Jim Lichatowich Gets Candid on Salmon Management

March 10th, 2014 , Posted by Anonymous (not verified)

Recently, Jim Lichatowich, whose most recent book, Salmon, People, and Place: A Biologist’s Search for Salmon Recovery is out from the OSU Press, paid a visit to Oregon State to deliver a talk: “Salmon Management and Salmon Science at a Crossroads” as part of the department of Fisheries and Wildlife’s seminar series.

Lichatowich spoke openly with young biologists about his experiences over the course of his esteemed career—including the ethical dilemmas between policy and science he says are endemic to the profession. He challenges would-be wildlife managers to consider what they themselves will do, when faced with one such dilemma of their own.

Today, Jim Lichatowich returns to OSU as a guest blogger to offer his advice in writing.


During my career, I worked nearly 20 years at the Oregon Department of Fish and Wildlife (ODFW). As chief of fisheries research at ODFW, I learned how difficult it was to get the new scientific information the researchers were developing incorporated into salmon management programs. After leaving ODFW, I served on ten independent scientific review panels, which were looking into various aspects of salmon management and recovery programs. Service on those panels also showed me that there are impediments to the incorporation of science into salmon management and recovery programs.

One of the scientific panels I served on was the Independent Scientific Advisory Board for the Columbia River Fish and Wildlife Restoration Program. Another panel scientist, Rick Williams, and I summed up part of our combined 20 plus years on the panel in this paper: Failures to Incorporate Science Into Fishery Management and Recovery Programs: Lessons from the Columbia River. We identified three impediments: 1) a conceptual foundation that is not consistent with the latest science, 2) the fragmented way watersheds are managed and, 3) political interference.  Recently, I added a fourth impediment: a lack of historical perspective.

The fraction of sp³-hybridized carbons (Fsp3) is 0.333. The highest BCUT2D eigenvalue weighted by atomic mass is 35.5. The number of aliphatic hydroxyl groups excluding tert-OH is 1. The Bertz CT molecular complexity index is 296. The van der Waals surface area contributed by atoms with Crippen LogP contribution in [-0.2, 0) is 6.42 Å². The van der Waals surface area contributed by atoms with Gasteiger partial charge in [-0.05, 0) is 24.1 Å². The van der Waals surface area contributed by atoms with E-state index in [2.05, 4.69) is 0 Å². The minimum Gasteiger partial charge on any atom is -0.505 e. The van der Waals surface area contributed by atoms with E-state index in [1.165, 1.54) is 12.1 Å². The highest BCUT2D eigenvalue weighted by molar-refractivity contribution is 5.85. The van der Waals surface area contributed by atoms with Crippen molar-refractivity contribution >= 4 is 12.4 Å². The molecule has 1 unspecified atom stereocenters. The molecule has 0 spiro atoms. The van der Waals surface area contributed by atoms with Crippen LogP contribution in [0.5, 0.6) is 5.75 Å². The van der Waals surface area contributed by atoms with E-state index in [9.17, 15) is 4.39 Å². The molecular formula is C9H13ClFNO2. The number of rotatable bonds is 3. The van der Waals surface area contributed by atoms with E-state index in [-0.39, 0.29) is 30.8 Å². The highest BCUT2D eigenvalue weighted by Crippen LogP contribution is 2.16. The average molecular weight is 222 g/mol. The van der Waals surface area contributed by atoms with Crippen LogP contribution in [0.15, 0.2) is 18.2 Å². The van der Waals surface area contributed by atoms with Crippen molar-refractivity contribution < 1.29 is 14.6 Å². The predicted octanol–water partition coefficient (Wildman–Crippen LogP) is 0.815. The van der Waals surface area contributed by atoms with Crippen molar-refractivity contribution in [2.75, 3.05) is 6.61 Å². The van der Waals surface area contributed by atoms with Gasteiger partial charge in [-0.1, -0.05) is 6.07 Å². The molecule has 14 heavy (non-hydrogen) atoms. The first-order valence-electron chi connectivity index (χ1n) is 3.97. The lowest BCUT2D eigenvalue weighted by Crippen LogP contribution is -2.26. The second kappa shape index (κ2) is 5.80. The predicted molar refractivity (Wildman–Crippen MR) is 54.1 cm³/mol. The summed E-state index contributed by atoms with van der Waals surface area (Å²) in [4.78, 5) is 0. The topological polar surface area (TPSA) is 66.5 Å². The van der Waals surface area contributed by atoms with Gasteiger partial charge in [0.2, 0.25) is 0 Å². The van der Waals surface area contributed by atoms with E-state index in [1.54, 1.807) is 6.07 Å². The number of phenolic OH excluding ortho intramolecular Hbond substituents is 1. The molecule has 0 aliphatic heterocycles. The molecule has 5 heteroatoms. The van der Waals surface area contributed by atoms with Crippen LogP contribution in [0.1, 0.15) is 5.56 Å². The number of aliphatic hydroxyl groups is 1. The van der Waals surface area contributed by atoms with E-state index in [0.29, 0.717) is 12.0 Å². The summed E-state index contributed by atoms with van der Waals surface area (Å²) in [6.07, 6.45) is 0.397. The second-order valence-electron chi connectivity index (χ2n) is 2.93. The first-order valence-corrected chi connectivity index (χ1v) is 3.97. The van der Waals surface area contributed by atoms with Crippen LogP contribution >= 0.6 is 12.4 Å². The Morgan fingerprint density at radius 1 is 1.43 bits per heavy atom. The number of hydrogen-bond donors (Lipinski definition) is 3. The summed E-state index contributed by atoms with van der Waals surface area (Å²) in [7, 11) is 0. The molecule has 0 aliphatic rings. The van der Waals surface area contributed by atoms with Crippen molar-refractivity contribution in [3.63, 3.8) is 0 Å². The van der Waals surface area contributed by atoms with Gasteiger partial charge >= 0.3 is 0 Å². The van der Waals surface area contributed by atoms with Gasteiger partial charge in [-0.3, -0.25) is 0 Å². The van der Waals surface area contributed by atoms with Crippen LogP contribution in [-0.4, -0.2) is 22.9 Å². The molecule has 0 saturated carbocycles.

In my book Salmon, People, and Place: A Biologist’s Search for Salmon Recovery, I discuss several examples of the gap between what science is telling us and what management is actually doing. This gap is an impediment to the success of salmon recovery programs and one of the reasons that the huge expenditure of recovery dollars has resulted in so little real progress. For students at OSU who are looking forward to a career in a fish and wildlife agency, the gap between science and management has another serious implication.

During the 44 years of may career, I witnessed this gap create ethical dilemmas for young biologists.  For example, do you follow a policy that you know to be a flawed or do you do what you believe is the right course, the course consistent with what science is telling us about salmon sustaining-ecosystems? It is an ethical dilemma that I have seen colleagues face too many times and have experienced myself.

If or when confronted with this ethical dilemma each biologist has to make an intensely personal decision based on his or her circumstances.  No one can make it for you. The only advice I can give is this: take a little time now to think about what you might decide should you be faced with this dilemma, so you will be at least partially prepared to handle such a difficult situation.

--Jim Lichatowich

Jim Lichatowich is the author of the award-winning Salmon without Rivers: A History of the Pacific Salmon Crisis, and Salmon, People, and Place: A Biologist’s Search for Salmon Recovery. He has worked on Pacific salmon issues as a researcher, manager, and scientific advisor for more than forty years. He has served for many years on the Independent Scientific Advisory Board for the Columbia River Salmon Restoration Program, the State of Oregon’s Independent Multidisciplinary Science Team, and on other independent scientific review panels in British Columbia and California. He lives in Columbia City, Oregon.

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Salmon, People, and Place

Each year wild Pacific salmon leave their oceanic feeding grounds and swim hundreds of miles back to their home rivers. The salmon’s annual return is...

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